About Julian Meetings (8)
Belonging to a group of people who meet regularly to pray in silent contemplation can be a great help and encouragement. We do not feel isolated. Prayerful silence is greatly helped when two or three gather together, and this complements our daily personal prayer.
Some find the discipline of a regular meeting easier to manage than trying to find a time to be silent at home.If we are having problems with our praying, sharing them can help us grow through them. The Julian Meetings provide these opportunities, and exist to foster the practice and teaching of contemplative prayer.
The regular meeting with others who value the prayer of silence can facilitate a very deep spiritual bond. This is difficult to describe until experienced!
A meeting has only one purpose, which is to share the experience of contemplative prayer together and to promote The Julian Meetings aims and objectives. We do not get involved in other causes and activities, be they social, political or charitable. Individual members may be active in other areas but this is an individual matter. This is the ‘Single Pointedness’ listed in the attributes of the Ideal Julian Meeting.
We feel this is one of the major attractions of a Julian Meeting. We can leave all our other cares and concerns and simply rest in God together.
People usually take it in turns to open and close the silence. There is no formal leadership or set formula. Some might not want to lead and that is fine.
Esssential administrative work, arranging a venue, publicity, responding to enquiries and so on is usually, but not necessarily, done by the Meeting First and Second Contacts. (We require two contact persons for registration). These are appointed by the meeting.
However, each meeting will make their own organisational arrangements.
See the ‘Start a Meeting’ page for more information and resources about Meetings
Julian Meetings vary and are free to do things in their own way. A brief reading, not necessarily from Scripture, and/or a short piece of music leads into a period of silent contemplative prayer. The leader will signal the end of the silence with another short reading and/or music.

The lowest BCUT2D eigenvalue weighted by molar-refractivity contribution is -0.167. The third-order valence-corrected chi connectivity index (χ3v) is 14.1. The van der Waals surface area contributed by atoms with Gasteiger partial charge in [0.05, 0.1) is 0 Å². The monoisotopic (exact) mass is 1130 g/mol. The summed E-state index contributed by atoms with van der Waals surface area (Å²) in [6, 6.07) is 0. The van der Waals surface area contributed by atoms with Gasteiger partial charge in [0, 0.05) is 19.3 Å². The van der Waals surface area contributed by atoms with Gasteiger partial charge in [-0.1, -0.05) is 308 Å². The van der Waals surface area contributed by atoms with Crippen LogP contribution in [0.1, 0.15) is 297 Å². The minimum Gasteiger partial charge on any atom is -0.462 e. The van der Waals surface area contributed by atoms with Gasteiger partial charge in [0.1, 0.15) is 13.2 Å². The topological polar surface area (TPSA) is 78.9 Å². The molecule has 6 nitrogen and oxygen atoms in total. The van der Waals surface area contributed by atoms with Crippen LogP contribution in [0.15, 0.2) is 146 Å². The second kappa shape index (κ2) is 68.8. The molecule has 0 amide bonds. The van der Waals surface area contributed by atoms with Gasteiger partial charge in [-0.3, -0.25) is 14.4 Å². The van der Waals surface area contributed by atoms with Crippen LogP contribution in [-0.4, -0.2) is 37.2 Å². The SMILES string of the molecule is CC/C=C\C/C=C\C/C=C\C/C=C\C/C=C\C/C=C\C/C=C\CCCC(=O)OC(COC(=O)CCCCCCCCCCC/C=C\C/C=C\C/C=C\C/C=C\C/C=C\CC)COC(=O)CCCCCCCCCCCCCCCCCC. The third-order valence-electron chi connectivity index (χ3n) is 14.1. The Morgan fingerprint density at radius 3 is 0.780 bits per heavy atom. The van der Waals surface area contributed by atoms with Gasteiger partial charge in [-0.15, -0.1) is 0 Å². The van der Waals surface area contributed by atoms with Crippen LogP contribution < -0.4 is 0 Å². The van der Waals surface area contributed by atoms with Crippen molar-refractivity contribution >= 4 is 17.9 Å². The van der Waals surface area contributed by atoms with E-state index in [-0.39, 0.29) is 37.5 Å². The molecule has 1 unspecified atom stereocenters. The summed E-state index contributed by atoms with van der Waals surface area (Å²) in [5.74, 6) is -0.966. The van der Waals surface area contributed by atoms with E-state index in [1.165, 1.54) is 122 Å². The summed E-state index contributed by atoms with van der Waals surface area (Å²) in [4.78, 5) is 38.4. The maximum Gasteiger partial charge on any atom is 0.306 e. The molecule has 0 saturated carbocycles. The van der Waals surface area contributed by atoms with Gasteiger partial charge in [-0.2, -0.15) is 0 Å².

The main requirement for a Julian Meeting is that there should be a substantial period of silence. The most usual length is 30 minutes. It should not be less than 20 minutes and can be as long as the meeting decides. This is not interrupted in any way.
At the end of the silence there is usually a time for tea and coffee and conversation for those who want this.
“Nothing” is the short answer. We are not affiliated to any particular faith tradition, church, doctrine or dogma. We do not teach any particular method of meditation or contemplative prayer.
Participants will belong to a variety of faith traditions and have a variety of personal beliefs.
We encourage people to find out what is right for them; to discover how they can integrate contemplation and meditation into their daily prayer life and how personal and contemplative prayer and meditation can enrich each other.
We offer various resources to help along the way and each person will no doubt have their own advice to offer. Just ask!
Just remember that an individual’s opinion is their own and not indicative of any official opinion of The Julian Meetings.
We have a very loose attitude to defining membership. Lots of people belong to a meeting but have no contact with the wider network. We have ‘lone’ or solitary Julians who do not belong to a meeting. Some just follow us on facebook, twitter, instagram. The best way to be known as a member and to keep in touch is to subscribe to our magazine. This is free.
About Christian Contemplative Prayer and Meditation (2)
Waiting upon God; listening for God; opening ourselves to God; responding to the invitation to meet God in silent awareness. Perhaps the best description is prayer of the heart. In contemplative prayer we seek to be aware of the presence of God and to remain silently and attentively in that presence, completely open to God. The Julian Meetings do not teach any particular method but we do offer some guidance. See our website and shop for details.
Yes and no. The short answer is don’t worry about it too much. Sitting quietly doing nothing is fine. The terms contemplation and meditation are often used inter-changeably. But they are different ways of being open to God. Imagine being shown a picture: If you meditate on the picture you actively engage your mind, imagination, and perception. What is the subject? How was it painted? How does it affect you? What might the artist have intended? If you contemplate the picture you just sit and gaze at it, allowing it to ‘speak’ to you however it may. So in contemplation we just ‘are’ before God with the four ‘S’s: Stillness, Silence, Simplicity, Surrender. See our page ‘A Brief Introduction to Contemplative Prayer’